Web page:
As Canada becomes more multicultural, the line between a compliment and sexual harassment has almost thinned out. The reasons are not farfetched; sexualization is a subjective matter influenced by culture, and the diverse community comprises people with different perspectives. There are instances of people replaying commentaries that are not distasteful in their community of origin but frowned upon in the Canadian context. This has led to allegations of sexual harassment against some immigrants. To guide our understanding of the Canadian standard, let’s examine the meaning of compliment and sexual harassment.
The dictionary defines compliment as “an expression of praise, commendation, or admiration…a formal act or expression of civility, respect, or regard.” Some keywords to note in this definition are praise, commendation, civility, and respect. In a business environment, examples of expressions that fall within this definition (though not restricted to these) are, “That was a great presentation, John”, “Ola, you spoke with so much conviction our customers were in awe.” These comments reflect a person’s intelligence, work-related abilities, and other professional attributes. Indeed, such compliments have a place in every civil environment.
On the other hand, sexual harassment is any unwelcome sexual advances, requests for sexual favours or other conduct of a sexual nature in circumstances in which a reasonable person, having regard to the circumstances, would be offended, humiliated, or intimidated. In simple terms, sexual harassment is a violation of a person’s boundaries. This definition emphasizes the way the recipient feels about the remark. It is an unnecessary, unsolicited, unprovoked attention that interferes with the recipient’s guaranteed rights. The intention or otherwise of the accused is irrelevant. Hence, it is crucial always to maintain professional conduct, countenance, and speech that leaves no room for unintended interpretations, especially when relating to the opposite sex.
Be mindful of compliments that dwell on a person’s physical attributes or description. Keep away from comments like: “You look sexy in Pink”, You have charming lips”, or “This dress highlights your figure.” These comments can be taken beyond the boundary of civility, commendation, praise, and respect. Comments like these give the impression of sexual thoughts and scheming, capable of making a reasonable person uncomfortable or potentially offended, especially if they have no romantic consideration towards the other.
Does this mean compliments on appearance have no place in professional settings? If you must compliment a colleague or classmate on their appearance, there are better and more dignifying ways to do that.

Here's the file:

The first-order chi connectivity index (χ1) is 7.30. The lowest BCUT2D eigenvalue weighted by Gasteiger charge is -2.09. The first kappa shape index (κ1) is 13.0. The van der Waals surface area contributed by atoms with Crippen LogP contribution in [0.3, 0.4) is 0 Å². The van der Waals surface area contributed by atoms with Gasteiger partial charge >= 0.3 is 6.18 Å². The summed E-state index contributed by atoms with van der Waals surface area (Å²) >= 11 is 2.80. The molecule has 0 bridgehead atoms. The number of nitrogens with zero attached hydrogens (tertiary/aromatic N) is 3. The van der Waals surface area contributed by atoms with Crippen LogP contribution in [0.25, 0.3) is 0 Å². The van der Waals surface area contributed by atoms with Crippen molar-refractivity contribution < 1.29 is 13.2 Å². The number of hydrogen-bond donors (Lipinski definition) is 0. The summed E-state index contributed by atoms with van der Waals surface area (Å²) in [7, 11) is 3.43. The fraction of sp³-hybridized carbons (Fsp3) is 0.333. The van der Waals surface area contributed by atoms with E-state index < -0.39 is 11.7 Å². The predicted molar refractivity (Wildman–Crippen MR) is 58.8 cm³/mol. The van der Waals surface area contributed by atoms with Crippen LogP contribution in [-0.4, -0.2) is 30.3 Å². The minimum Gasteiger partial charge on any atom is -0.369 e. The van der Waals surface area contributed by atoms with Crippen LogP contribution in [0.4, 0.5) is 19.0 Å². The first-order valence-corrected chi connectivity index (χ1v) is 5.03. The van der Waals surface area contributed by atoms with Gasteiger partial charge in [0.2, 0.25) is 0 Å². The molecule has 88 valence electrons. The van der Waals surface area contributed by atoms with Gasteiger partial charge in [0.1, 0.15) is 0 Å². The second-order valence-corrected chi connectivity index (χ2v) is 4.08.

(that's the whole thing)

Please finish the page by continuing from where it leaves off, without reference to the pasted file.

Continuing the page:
Sexual harassment: You look irresistibly gorgeous today. Hmm, is the guy taking you somewhere special?
Compliment: I love your outfit; you have a perfect dress sense. Where do you shop for your clothes?
While the lines separating compliment and sexual harassment can be blurred in some cases, we do not want to lose a whole life or career for an avoidable reason. Dr. P is a specialist in a rare area of medicine and has been practising in Canada for over 15 years. He has a good relationship with some of his patients, even discussing personal matters. On one of his patient’s visits, she told him of her plans to vacation in Hawaii. Some weeks later, when the patient came for a follow-up examination, Dr. P inquired about her trip to Hawaii. The patient complained she did not enjoy the trip and considered it a waste of money! Surprised, Dr. P asked, “who did you go on the trip with?” In response, the patient said, “I went with my best friend.” Dr. P responded, “oh you missed it, to enjoy a place as beautiful as Hawaii, always go with the opposite sex. I have been there with my wife, and we had great fun.” The patient felt this line of conversation was inappropriate and pressed charges of sexual harassment against the doctor.
If you feel tempted to have similar chats with classmates, colleagues, or clients, remember what brought you together in the first instance – profession. Crossing these lines without the expressed permission of the other can be grave and potentially cost you all you hold dear – family, career, and income. While opinions can vary, nobody wants to find themselves in a situation where your comments or actions are being put before a jury to determine its appropriateness.
To show how serious the subject is, the Government of Saskatchewan recently amended The Saskatchewan Employment Act, which came into force on January 1, 2022, to clarify that the definition of harassment includes any unwelcome action of a sexual nature. This clarification aims to create safe workplaces for everybody.
It is better to err on the side of caution by restricting all compliments to work-related subjects or less controversial issues like weather, pets, and sports. If in doubt, speak to the Human Resources unit of your workplace to know what the policy says about acceptable conducts. The prize to pay is not worth the risk.
If you’re a victim, you have the right to tell the harasser to stop the unwelcomed behaviour. It is not out of place to document your attempt to stop the harassment in an email. If it does not stop or you still feel unsafe with the person in the same workspace, you may discuss it with a supervisor. Suppose your organization’s management fails to take necessary action and the harassment continues. You can lodge a formal complaint with evidence (if available) to the Canadian Human Rights Commission or agency in your province or territory.